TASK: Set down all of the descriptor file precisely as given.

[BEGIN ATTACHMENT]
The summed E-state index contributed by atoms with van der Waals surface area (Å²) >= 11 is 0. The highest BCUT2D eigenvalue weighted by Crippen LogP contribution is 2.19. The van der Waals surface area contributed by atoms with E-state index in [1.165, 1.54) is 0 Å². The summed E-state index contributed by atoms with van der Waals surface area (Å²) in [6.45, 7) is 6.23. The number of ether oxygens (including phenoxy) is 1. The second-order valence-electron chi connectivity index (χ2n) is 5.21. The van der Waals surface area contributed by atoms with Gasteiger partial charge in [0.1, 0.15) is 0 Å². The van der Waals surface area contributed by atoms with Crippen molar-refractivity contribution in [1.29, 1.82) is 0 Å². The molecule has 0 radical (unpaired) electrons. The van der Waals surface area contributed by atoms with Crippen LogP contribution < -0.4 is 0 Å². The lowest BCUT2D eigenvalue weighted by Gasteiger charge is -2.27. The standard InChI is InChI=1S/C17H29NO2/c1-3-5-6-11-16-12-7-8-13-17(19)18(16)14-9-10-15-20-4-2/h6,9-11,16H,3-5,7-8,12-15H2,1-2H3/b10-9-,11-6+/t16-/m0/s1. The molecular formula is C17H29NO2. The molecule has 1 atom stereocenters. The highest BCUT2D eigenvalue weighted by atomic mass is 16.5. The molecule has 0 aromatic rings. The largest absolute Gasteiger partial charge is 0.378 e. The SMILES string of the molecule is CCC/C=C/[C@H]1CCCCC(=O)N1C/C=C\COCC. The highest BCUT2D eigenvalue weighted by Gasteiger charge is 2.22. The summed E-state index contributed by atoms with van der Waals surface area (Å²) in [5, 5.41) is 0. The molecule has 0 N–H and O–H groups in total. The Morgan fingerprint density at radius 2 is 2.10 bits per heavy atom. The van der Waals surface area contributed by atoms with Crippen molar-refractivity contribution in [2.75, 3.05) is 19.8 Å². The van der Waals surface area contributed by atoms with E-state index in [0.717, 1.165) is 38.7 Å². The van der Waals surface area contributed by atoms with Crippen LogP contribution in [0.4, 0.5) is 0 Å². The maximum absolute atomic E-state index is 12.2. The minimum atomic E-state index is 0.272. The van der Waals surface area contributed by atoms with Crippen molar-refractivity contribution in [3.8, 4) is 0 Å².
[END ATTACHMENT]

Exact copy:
The summed E-state index contributed by atoms with van der Waals surface area (Å²) >= 11 is 0. The highest BCUT2D eigenvalue weighted by Crippen LogP contribution is 2.19. The van der Waals surface area contributed by atoms with E-state index in [1.165, 1.54) is 0 Å². The summed E-state index contributed by atoms with van der Waals surface area (Å²) in [6.45, 7) is 6.23. The number of ether oxygens (including phenoxy) is 1. The second-order valence-electron chi connectivity index (χ2n) is 5.21. The van der Waals surface area contributed by atoms with Gasteiger partial charge in [0.1, 0.15) is 0 Å². The van der Waals surface area contributed by atoms with Crippen molar-refractivity contribution in [1.29, 1.82) is 0 Å². The molecule has 0 radical (unpaired) electrons. The van der Waals surface area contributed by atoms with Crippen LogP contribution < -0.4 is 0 Å². The lowest BCUT2D eigenvalue weighted by Gasteiger charge is -2.27. The standard InChI is InChI=1S/C17H29NO2/c1-3-5-6-11-16-12-7-8-13-17(19)18(16)14-9-10-15-20-4-2/h6,9-11,16H,3-5,7-8,12-15H2,1-2H3/b10-9-,11-6+/t16-/m0/s1. The molecular formula is C17H29NO2. The molecule has 1 atom stereocenters. The highest BCUT2D eigenvalue weighted by atomic mass is 16.5. The molecule has 0 aromatic rings. The largest absolute Gasteiger partial charge is 0.378 e. The SMILES string of the molecule is CCC/C=C/[C@H]1CCCCC(=O)N1C/C=C\COCC. The highest BCUT2D eigenvalue weighted by Gasteiger charge is 2.22. The summed E-state index contributed by atoms with van der Waals surface area (Å²) in [5, 5.41) is 0. The molecule has 0 N–H and O–H groups in total. The Morgan fingerprint density at radius 2 is 2.10 bits per heavy atom. The van der Waals surface area contributed by atoms with Crippen molar-refractivity contribution in [2.75, 3.05) is 19.8 Å². The van der Waals surface area contributed by atoms with E-state index in [0.717, 1.165) is 38.7 Å². The van der Waals surface area contributed by atoms with Crippen LogP contribution in [0.4, 0.5) is 0 Å². The maximum absolute atomic E-state index is 12.2. The minimum atomic E-state index is 0.272. The van der Waals surface area contributed by atoms with Crippen molar-refractivity contribution in [3.8, 4) is 0 Å².